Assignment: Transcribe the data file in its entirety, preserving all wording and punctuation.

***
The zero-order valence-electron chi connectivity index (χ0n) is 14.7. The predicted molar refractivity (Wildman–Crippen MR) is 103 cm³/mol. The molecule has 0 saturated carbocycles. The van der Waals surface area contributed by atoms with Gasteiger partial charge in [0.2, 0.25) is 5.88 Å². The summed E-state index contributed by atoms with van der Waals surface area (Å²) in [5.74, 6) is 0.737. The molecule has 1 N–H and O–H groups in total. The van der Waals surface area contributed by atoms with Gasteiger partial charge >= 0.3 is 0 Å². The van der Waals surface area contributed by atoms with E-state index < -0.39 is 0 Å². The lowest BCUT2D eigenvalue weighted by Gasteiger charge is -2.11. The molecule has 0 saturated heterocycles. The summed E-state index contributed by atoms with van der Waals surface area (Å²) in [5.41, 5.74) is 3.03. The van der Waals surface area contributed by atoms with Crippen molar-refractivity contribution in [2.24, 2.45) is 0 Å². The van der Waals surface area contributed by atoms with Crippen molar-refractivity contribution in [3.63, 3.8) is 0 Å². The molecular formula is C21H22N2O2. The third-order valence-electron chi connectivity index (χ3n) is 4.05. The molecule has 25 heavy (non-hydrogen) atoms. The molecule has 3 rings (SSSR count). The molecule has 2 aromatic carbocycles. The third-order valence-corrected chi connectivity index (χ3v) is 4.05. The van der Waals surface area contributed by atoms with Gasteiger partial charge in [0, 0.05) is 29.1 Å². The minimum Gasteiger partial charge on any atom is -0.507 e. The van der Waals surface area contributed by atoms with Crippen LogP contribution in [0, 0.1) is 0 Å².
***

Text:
The zero-order valence-electron chi connectivity index (χ0n) is 14.7. The predicted molar refractivity (Wildman–Crippen MR) is 103 cm³/mol. The molecule has 0 saturated carbocycles. The van der Waals surface area contributed by atoms with Gasteiger partial charge in [0.2, 0.25) is 5.88 Å². The summed E-state index contributed by atoms with van der Waals surface area (Å²) in [5.74, 6) is 0.737. The molecule has 1 N–H and O–H groups in total. The van der Waals surface area contributed by atoms with Gasteiger partial charge >= 0.3 is 0 Å². The van der Waals surface area contributed by atoms with E-state index < -0.39 is 0 Å². The lowest BCUT2D eigenvalue weighted by Gasteiger charge is -2.11. The molecule has 0 saturated heterocycles. The summed E-state index contributed by atoms with van der Waals surface area (Å²) in [5.41, 5.74) is 3.03. The van der Waals surface area contributed by atoms with Crippen molar-refractivity contribution in [2.24, 2.45) is 0 Å². The van der Waals surface area contributed by atoms with Crippen molar-refractivity contribution in [3.63, 3.8) is 0 Å². The molecular formula is C21H22N2O2. The third-order valence-electron chi connectivity index (χ3n) is 4.05. The molecule has 25 heavy (non-hydrogen) atoms. The molecule has 3 rings (SSSR count). The molecule has 2 aromatic carbocycles. The third-order valence-corrected chi connectivity index (χ3v) is 4.05. The van der Waals surface area contributed by atoms with Gasteiger partial charge in [0, 0.05) is 29.1 Å². The minimum Gasteiger partial charge on any atom is -0.507 e. The van der Waals surface area contributed by atoms with Crippen LogP contribution in [0, 0.1) is 0 Å².